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Dragon’s Lair review (XBLA)

It’s hard to believe that Don Bluth’s animated game classic Dragon’s Lair is almost 30 years old.  I remember being just a kid back in 1983 the first time I encountered the Cinematronics arcade game, guiding Dirk the Daring out of harm’s way while trying to rescue the gorgeous Princess Daphne from harm’s way.  After arriving on a number of other platforms, the game has finally arrived on Xbox Live Arcade.  And while the general port of the Dragon’s Lair holds up fairly well, the technical add-ons that have been thrown in weigh down the proceedings.

The gameplay remains the same as the ’83 arcade game.  Dirk the Daring storms a trap-filled castle as he fights through room by room, eventually getting to a showdown with the fire-breathing Singe the Dragon.  Through each room, he’ll have to move to the right areas, thanks to on-screen prompts and flashes.  Make the wrong move, and a humorous (yet painful) death animation follows.  You only have so many turns to beat the game with, but the unlimited continues are nice.  And if you feel like cheating, you can watch the whole game without needing to implement movements.

Digital Leisure has taken great care in restoring the game with this port.  The visuals are bright and colorful, looking just as good as the PS3 and Blu-Ray versions, and the audio is sharp, complete with audible grunts by Dirk the Daring (he simply doesn’t speak) and neat little musical cues.

As for gameplay, when you stick with the typical controls, the game works fine.  You’re able to hear when you implement right and wrong moves, due to audio cues that tell you when they’re accepted or not.  The controls are responsive, and if you need assistance figuring out where to go, you can turn on prompts that point arrows and sword buttons out clearly on the screen.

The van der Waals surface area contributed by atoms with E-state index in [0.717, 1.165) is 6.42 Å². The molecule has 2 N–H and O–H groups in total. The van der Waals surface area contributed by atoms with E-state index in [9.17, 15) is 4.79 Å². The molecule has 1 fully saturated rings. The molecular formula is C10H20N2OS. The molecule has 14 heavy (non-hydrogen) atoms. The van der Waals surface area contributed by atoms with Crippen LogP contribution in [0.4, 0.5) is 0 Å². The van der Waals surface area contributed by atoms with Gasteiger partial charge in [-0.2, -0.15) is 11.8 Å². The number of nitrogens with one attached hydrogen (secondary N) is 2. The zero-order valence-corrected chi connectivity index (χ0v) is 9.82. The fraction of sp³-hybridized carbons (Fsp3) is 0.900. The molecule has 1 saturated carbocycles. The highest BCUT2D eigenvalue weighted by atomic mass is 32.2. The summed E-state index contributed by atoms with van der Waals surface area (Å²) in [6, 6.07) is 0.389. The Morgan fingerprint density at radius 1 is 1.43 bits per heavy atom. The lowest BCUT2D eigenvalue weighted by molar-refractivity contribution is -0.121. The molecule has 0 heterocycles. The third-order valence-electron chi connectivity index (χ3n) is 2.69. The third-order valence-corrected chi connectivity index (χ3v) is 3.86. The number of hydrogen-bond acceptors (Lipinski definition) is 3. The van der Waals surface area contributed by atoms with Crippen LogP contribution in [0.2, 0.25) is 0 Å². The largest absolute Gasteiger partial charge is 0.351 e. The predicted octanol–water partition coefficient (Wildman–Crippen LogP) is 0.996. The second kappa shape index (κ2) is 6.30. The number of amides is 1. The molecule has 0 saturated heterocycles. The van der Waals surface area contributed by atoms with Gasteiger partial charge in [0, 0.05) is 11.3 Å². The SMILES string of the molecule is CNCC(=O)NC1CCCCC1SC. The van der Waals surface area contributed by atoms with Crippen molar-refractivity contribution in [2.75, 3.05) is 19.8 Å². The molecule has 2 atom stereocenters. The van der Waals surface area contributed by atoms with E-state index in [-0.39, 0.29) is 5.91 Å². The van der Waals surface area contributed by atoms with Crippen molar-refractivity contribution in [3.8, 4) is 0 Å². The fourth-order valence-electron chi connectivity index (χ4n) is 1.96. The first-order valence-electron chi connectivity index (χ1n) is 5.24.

So where does Dragon’s Lair go wrong?  Well, it’s mostly with Digital Leisure’s attempts to make the game high-tech.  They added Kinect support to this port, enabling you to perform on-screen movements similar to Dirk’s in order to get him through the stages.  Unfortunately, the controls simply don’t work, as it’s too easy for movements to be misread.  We do like the option of getting your picture taken in certain areas, but considering you can’t progress forward that well, it’s useless.

What’s more, the team decided to throw in co-op support, with two players teaming up together to execute moves.  It’s an interesting idea, but due to the lackluster Kinect controls, it just never meshes.  You’re better off going solo.

Outside of gimmicky controls, Dragon’s Lair doesn’t have much replay value, aside from earning a few creative Achievements.  And that’s really about it.  You can play through the game again for a better score, or try to get through on one life, seeing your score light up online leaderboards, but that’s really about it.  Had the game been $5, it would’ve been a great nostalgic value, but it’s too overpriced right now at $10.

I love Dragon’s Lair, and fans that enjoy it as much as I do will want to give this a look, just to feel the nostalgia that comes with it.  But Digital Leisure should’ve left well enough alone without the technical doo-dads, or, better yet, released the original trilogy — with Dragon’s Lair II: Timewarp and Space Ace — as a $10 package.  As such, some may enjoy it, but ultimately Dirk wears out his welcome… and I never thought that would happen…

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Robert Workman
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Games: Dragon's Lair

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